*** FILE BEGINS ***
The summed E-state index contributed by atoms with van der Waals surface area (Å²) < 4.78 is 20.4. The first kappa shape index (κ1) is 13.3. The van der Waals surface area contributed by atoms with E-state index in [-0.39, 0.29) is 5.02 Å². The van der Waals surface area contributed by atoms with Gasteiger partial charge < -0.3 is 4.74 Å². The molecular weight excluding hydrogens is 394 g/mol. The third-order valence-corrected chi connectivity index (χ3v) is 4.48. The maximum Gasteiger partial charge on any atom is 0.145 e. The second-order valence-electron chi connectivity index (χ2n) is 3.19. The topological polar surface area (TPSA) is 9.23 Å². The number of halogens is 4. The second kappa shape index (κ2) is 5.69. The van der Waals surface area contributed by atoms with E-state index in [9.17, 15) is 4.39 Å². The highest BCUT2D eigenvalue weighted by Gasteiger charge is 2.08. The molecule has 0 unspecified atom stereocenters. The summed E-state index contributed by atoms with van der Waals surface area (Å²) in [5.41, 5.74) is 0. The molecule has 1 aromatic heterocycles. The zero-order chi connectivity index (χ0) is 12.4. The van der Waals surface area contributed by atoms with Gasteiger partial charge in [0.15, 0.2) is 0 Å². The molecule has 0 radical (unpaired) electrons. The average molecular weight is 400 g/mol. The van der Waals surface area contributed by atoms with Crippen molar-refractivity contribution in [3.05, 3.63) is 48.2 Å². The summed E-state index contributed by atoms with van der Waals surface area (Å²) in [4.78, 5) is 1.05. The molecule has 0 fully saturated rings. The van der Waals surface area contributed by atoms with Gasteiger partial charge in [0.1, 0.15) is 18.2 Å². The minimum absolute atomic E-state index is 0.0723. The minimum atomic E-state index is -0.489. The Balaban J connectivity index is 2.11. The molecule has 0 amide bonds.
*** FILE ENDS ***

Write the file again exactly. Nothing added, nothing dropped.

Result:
The summed E-state index contributed by atoms with van der Waals surface area (Å²) < 4.78 is 20.4. The first kappa shape index (κ1) is 13.3. The van der Waals surface area contributed by atoms with E-state index in [-0.39, 0.29) is 5.02 Å². The van der Waals surface area contributed by atoms with Gasteiger partial charge < -0.3 is 4.74 Å². The molecular weight excluding hydrogens is 394 g/mol. The third-order valence-corrected chi connectivity index (χ3v) is 4.48. The maximum Gasteiger partial charge on any atom is 0.145 e. The second-order valence-electron chi connectivity index (χ2n) is 3.19. The topological polar surface area (TPSA) is 9.23 Å². The number of halogens is 4. The second kappa shape index (κ2) is 5.69. The van der Waals surface area contributed by atoms with E-state index in [9.17, 15) is 4.39 Å². The highest BCUT2D eigenvalue weighted by Gasteiger charge is 2.08. The molecule has 0 unspecified atom stereocenters. The summed E-state index contributed by atoms with van der Waals surface area (Å²) in [5.41, 5.74) is 0. The molecule has 1 aromatic heterocycles. The zero-order chi connectivity index (χ0) is 12.4. The van der Waals surface area contributed by atoms with Gasteiger partial charge in [0.15, 0.2) is 0 Å². The molecule has 0 radical (unpaired) electrons. The average molecular weight is 400 g/mol. The van der Waals surface area contributed by atoms with Crippen molar-refractivity contribution in [3.05, 3.63) is 48.2 Å². The summed E-state index contributed by atoms with van der Waals surface area (Å²) in [4.78, 5) is 1.05. The molecule has 0 fully saturated rings. The van der Waals surface area contributed by atoms with Gasteiger partial charge in [0.1, 0.15) is 18.2 Å². The minimum absolute atomic E-state index is 0.0723. The minimum atomic E-state index is -0.489. The Balaban J connectivity index is 2.11. The molecule has 0 amide bonds.